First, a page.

On Friday morning, I was nearing the end of an hour-long meeting with our HR team, when one of my team knocked on the window, calmly waited for me to pop my head round the door and said we all needed to leave the building immediately because there was a man next door threatening to blow himself up. In actual fact, I think they might have said the man was threatening to shoot people, because I distinctly remember milling around outside a few minutes later pondering whether we wouldn't, in fact, be safer inside the building.
At this stage, there weren't any police, zero helicopters circling overhead and certainly no news cameras, just our head of facilities telling us it looked like it might be an hour or more before we could get back into the office and it was probably okay to head off and get an early lunch.
Except of course, we're an office that houses quite a few journalists. Food wasn't the priority, finding out what was happening was. I finally ate about eight hours later, slumped on the sofa at home, trying to make sense of how the afternoon unfolded.
We know now that a man believed to be Michael Green, a 48-year-old former member of the Royal Electrical and Mechanical Engineers from Stevenage, had marched into the offices of the training company Advantage HGV, adjacent to HuffPost HQ, disgruntled about failing his HGV training course and, according to those inside at the time, threatening to blow up both himself and the building.
Thanks to smartphones, Twitter and a team with a good, old-fashioned nose for news reporting, not only did we manage to track and follow the story, we quickly became the source of information spreading out across the web, radio and TV stations. The only unforeseen stem in the tide of updates coming as one by one iPhones and Blackberries ran out of battery - technology may have advanced, but it appears unprepared for more than a few hours of simultaneous calls, Tweets, texts and typing. Thankfully, our News Editor, Jacqueline Head, proved that her charms of persuasion when it comes to pub landlords and their phone chargers are as well-honed as her abilities to edit a great story.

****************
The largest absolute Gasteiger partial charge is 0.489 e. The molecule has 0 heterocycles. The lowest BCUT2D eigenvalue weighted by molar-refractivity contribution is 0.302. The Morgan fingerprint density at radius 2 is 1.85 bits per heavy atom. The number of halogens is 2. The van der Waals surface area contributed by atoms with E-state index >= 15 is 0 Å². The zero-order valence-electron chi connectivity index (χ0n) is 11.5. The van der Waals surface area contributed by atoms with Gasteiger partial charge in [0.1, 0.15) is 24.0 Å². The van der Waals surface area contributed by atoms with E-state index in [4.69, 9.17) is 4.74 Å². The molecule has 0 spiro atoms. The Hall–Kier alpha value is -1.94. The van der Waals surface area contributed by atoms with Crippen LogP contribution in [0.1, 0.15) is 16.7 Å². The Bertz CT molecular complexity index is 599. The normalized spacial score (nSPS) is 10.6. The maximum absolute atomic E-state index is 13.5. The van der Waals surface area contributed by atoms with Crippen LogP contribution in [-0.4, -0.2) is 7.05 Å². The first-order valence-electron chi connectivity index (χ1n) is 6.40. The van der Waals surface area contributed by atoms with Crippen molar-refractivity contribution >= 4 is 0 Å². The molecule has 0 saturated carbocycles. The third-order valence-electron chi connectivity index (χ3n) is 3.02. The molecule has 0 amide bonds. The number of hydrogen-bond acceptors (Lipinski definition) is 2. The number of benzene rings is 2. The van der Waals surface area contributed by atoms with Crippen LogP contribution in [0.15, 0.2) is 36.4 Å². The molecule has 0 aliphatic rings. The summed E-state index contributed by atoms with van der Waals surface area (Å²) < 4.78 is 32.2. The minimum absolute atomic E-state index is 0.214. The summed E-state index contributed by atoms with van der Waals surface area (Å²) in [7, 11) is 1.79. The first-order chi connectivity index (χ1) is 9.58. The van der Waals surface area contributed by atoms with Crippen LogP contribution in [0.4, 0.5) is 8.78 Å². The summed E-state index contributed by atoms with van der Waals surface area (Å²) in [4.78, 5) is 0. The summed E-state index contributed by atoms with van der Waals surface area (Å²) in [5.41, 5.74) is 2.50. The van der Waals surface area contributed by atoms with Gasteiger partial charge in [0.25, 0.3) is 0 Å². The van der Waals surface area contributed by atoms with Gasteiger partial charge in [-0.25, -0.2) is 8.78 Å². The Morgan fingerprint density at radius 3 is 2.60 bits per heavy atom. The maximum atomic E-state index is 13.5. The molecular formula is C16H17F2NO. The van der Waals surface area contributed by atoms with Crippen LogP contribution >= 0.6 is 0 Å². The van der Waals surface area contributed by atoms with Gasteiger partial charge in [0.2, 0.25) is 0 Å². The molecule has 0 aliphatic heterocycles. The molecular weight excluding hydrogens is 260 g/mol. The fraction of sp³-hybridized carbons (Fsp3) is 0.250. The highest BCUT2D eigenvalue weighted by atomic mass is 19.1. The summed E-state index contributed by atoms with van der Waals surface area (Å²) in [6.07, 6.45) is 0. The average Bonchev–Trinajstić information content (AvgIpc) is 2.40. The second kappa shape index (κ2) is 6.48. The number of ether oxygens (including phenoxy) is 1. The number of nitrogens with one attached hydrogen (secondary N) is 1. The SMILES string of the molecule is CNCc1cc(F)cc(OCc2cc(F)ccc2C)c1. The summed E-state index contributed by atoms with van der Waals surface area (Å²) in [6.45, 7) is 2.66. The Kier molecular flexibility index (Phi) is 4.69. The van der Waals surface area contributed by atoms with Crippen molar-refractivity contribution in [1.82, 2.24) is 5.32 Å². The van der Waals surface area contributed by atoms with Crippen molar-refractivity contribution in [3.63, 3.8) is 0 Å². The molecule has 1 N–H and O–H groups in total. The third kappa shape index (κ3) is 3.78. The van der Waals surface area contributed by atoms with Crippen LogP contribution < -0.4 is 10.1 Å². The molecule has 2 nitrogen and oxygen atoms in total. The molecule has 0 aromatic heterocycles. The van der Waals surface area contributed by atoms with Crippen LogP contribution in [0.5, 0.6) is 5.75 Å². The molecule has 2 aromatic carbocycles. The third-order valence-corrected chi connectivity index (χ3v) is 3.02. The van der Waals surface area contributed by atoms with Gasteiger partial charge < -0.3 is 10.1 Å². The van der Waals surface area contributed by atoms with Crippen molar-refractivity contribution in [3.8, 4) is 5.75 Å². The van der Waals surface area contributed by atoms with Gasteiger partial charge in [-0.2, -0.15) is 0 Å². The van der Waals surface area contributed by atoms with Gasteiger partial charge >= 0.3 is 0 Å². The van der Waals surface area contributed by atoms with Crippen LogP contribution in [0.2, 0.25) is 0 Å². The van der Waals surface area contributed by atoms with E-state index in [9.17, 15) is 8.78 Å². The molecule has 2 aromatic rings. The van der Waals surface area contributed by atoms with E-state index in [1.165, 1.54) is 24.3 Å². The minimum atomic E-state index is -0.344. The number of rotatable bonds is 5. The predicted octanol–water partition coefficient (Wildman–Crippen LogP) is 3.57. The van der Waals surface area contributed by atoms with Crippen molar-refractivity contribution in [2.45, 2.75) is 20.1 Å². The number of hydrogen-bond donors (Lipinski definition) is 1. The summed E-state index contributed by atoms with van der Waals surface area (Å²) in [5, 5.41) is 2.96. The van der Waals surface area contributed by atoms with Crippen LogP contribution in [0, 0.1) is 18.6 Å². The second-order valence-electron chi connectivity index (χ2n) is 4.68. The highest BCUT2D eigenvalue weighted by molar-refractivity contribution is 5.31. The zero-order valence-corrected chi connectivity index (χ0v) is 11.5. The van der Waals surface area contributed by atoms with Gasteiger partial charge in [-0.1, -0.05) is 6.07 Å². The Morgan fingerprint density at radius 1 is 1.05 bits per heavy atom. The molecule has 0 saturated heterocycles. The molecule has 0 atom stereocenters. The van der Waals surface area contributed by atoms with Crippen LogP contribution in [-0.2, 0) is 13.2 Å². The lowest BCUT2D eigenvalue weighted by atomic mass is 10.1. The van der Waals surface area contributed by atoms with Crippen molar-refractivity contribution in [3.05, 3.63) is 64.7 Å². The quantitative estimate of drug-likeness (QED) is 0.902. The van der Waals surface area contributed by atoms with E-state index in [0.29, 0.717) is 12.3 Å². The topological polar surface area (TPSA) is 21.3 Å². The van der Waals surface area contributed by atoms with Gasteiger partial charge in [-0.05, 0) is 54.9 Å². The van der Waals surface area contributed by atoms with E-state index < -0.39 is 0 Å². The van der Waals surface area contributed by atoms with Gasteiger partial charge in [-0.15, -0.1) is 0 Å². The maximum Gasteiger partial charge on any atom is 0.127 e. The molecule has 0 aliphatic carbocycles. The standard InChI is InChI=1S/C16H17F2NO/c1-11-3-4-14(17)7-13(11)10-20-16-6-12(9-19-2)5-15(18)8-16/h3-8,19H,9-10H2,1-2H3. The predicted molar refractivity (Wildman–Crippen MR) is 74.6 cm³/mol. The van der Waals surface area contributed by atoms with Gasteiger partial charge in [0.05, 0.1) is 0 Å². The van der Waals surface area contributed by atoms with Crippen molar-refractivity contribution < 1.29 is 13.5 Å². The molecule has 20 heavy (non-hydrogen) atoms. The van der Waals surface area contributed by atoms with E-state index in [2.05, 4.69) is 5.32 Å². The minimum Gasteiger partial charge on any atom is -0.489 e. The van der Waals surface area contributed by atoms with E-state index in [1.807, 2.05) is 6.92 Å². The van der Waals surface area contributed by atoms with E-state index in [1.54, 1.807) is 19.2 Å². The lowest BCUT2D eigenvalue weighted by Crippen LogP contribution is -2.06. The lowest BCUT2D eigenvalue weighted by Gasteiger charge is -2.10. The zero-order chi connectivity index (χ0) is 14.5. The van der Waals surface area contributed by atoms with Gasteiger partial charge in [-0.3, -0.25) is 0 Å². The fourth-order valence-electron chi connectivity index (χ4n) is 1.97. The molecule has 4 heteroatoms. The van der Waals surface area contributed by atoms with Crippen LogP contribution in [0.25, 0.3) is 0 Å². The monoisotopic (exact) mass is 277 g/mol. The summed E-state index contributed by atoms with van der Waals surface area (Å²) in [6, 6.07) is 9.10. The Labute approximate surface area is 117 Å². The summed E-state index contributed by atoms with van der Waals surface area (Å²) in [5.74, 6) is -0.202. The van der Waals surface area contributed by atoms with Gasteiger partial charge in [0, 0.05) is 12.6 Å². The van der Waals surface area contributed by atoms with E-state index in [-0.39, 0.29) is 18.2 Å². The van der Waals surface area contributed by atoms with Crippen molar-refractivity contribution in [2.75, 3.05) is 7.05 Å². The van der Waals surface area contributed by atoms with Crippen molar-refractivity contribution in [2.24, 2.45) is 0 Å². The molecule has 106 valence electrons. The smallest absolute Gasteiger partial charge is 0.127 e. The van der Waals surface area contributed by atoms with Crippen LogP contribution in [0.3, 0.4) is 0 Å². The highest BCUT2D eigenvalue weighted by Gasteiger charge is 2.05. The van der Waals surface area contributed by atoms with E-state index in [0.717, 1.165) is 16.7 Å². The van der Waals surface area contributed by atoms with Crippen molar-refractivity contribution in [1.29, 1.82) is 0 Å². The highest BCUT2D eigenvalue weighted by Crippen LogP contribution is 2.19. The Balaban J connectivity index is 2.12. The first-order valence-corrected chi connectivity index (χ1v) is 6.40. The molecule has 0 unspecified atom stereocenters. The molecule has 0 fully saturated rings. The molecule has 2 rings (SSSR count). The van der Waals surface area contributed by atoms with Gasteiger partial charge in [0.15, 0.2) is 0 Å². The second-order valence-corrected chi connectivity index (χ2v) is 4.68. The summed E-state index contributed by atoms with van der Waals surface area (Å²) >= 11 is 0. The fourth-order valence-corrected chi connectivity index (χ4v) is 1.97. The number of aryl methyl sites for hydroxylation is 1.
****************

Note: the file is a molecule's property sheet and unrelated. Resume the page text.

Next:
At a time when social media is getting a bad rap for spreading mis-information, Twitter - or more correctly the journalists using Twitter - proved that when combined with traditional methods of reporting, it can also be one of the best way of updating and correcting as you go, instantly adding to the story as more information becomes available.
If this incident showcased social media sites as news outlets at their very best, it also showcased London at its best. While the naysayers still furrow their brows with concern over how the city will deal with the tidal-swell of people arriving for the Olympics this summer and the inevitable terrorist alerts, Friday's alarm proved issues can be dealt with calmly and ultimately successfully. The police were quick on the scene, the general public did as they were told (even the nosy reporters amongst them) and everyone pitched in to help. From door-men at the nearby Spearmint Rhino, who helped move the crowds back as the police cordon widened, to owners of local hotels and restaurants who took people in and then locked down their doors, feeding and watering the crowds.
This may have been a false alarm of sorts, albeit one that left those it affected directly shaken and traumatised, but the capital jumped into action and dealt with everything as calmly as you can when there are snipers on the roofs and armed police-officers patrolling the streets.
Within hours it was as if nothing had happened and everything went back to normal. We, in the meantime, are implementing a don't-leave-the-office-without-your-phone-charger policy.
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